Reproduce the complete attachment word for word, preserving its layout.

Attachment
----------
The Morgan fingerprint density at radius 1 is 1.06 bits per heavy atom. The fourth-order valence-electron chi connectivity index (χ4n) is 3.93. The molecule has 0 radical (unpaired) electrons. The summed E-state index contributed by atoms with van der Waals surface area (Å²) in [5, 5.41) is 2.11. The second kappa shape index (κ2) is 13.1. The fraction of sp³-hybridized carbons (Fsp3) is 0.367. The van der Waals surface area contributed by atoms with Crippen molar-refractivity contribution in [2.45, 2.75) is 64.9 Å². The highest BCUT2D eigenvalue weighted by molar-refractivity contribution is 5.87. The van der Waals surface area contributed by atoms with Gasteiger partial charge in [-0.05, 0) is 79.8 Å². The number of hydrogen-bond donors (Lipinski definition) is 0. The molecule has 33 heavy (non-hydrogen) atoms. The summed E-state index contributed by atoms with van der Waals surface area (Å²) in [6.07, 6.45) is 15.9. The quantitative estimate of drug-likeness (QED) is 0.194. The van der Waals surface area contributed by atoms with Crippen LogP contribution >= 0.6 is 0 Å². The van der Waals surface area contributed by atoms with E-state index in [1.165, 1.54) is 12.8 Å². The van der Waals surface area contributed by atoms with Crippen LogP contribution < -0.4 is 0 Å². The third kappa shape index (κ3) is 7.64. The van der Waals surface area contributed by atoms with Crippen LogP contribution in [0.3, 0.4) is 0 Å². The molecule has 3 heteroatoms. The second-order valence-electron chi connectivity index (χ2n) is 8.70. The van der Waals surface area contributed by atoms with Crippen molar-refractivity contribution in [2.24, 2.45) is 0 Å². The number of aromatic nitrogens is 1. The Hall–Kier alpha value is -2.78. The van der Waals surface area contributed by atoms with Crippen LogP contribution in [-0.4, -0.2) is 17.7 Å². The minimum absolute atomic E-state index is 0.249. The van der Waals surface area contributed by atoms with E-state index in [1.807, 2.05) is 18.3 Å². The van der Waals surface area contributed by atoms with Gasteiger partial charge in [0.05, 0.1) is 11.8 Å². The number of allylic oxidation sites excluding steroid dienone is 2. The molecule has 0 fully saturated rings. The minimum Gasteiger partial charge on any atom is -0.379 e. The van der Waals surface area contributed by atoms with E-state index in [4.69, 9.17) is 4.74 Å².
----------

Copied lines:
The Morgan fingerprint density at radius 1 is 1.06 bits per heavy atom. The fourth-order valence-electron chi connectivity index (χ4n) is 3.93. The molecule has 0 radical (unpaired) electrons. The summed E-state index contributed by atoms with van der Waals surface area (Å²) in [5, 5.41) is 2.11. The second kappa shape index (κ2) is 13.1. The fraction of sp³-hybridized carbons (Fsp3) is 0.367. The van der Waals surface area contributed by atoms with Crippen molar-refractivity contribution in [2.45, 2.75) is 64.9 Å². The highest BCUT2D eigenvalue weighted by molar-refractivity contribution is 5.87. The van der Waals surface area contributed by atoms with Gasteiger partial charge in [-0.05, 0) is 79.8 Å². The number of hydrogen-bond donors (Lipinski definition) is 0. The molecule has 33 heavy (non-hydrogen) atoms. The summed E-state index contributed by atoms with van der Waals surface area (Å²) in [6.07, 6.45) is 15.9. The quantitative estimate of drug-likeness (QED) is 0.194. The van der Waals surface area contributed by atoms with Crippen LogP contribution >= 0.6 is 0 Å². The van der Waals surface area contributed by atoms with E-state index in [1.165, 1.54) is 12.8 Å². The van der Waals surface area contributed by atoms with Crippen LogP contribution < -0.4 is 0 Å². The third kappa shape index (κ3) is 7.64. The van der Waals surface area contributed by atoms with Crippen LogP contribution in [0.3, 0.4) is 0 Å². The molecule has 3 heteroatoms. The second-order valence-electron chi connectivity index (χ2n) is 8.70. The van der Waals surface area contributed by atoms with Crippen molar-refractivity contribution in [2.24, 2.45) is 0 Å². The number of aromatic nitrogens is 1. The Hall–Kier alpha value is -2.78. The van der Waals surface area contributed by atoms with Crippen LogP contribution in [-0.4, -0.2) is 17.7 Å². The minimum absolute atomic E-state index is 0.249. The van der Waals surface area contributed by atoms with E-state index in [1.807, 2.05) is 18.3 Å². The van der Waals surface area contributed by atoms with Gasteiger partial charge in [0.05, 0.1) is 11.8 Å². The number of allylic oxidation sites excluding steroid dienone is 2. The molecule has 0 fully saturated rings. The minimum Gasteiger partial charge on any atom is -0.379 e. The van der Waals surface area contributed by atoms with E-state index in [4.69, 9.17) is 4.74 Å².